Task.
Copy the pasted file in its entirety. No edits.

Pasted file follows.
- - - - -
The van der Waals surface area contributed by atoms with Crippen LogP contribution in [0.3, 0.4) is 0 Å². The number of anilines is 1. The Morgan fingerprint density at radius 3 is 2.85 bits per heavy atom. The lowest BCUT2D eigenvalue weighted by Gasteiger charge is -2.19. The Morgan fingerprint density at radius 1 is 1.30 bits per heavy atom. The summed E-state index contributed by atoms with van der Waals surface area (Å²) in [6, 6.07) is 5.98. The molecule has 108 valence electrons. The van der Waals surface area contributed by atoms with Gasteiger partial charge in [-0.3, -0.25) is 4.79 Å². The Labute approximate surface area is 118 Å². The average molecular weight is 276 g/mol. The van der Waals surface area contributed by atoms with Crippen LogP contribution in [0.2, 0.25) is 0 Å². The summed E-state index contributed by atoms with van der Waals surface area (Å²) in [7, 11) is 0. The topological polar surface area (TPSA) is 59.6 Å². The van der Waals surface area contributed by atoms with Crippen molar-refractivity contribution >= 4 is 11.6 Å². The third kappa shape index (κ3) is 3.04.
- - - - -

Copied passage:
The van der Waals surface area contributed by atoms with Crippen LogP contribution in [0.3, 0.4) is 0 Å². The number of anilines is 1. The Morgan fingerprint density at radius 3 is 2.85 bits per heavy atom. The lowest BCUT2D eigenvalue weighted by Gasteiger charge is -2.19. The Morgan fingerprint density at radius 1 is 1.30 bits per heavy atom. The summed E-state index contributed by atoms with van der Waals surface area (Å²) in [6, 6.07) is 5.98. The molecule has 108 valence electrons. The van der Waals surface area contributed by atoms with Gasteiger partial charge in [-0.3, -0.25) is 4.79 Å². The Labute approximate surface area is 118 Å². The average molecular weight is 276 g/mol. The van der Waals surface area contributed by atoms with Crippen LogP contribution in [0.2, 0.25) is 0 Å². The summed E-state index contributed by atoms with van der Waals surface area (Å²) in [7, 11) is 0. The topological polar surface area (TPSA) is 59.6 Å². The van der Waals surface area contributed by atoms with Crippen molar-refractivity contribution >= 4 is 11.6 Å². The third kappa shape index (κ3) is 3.04.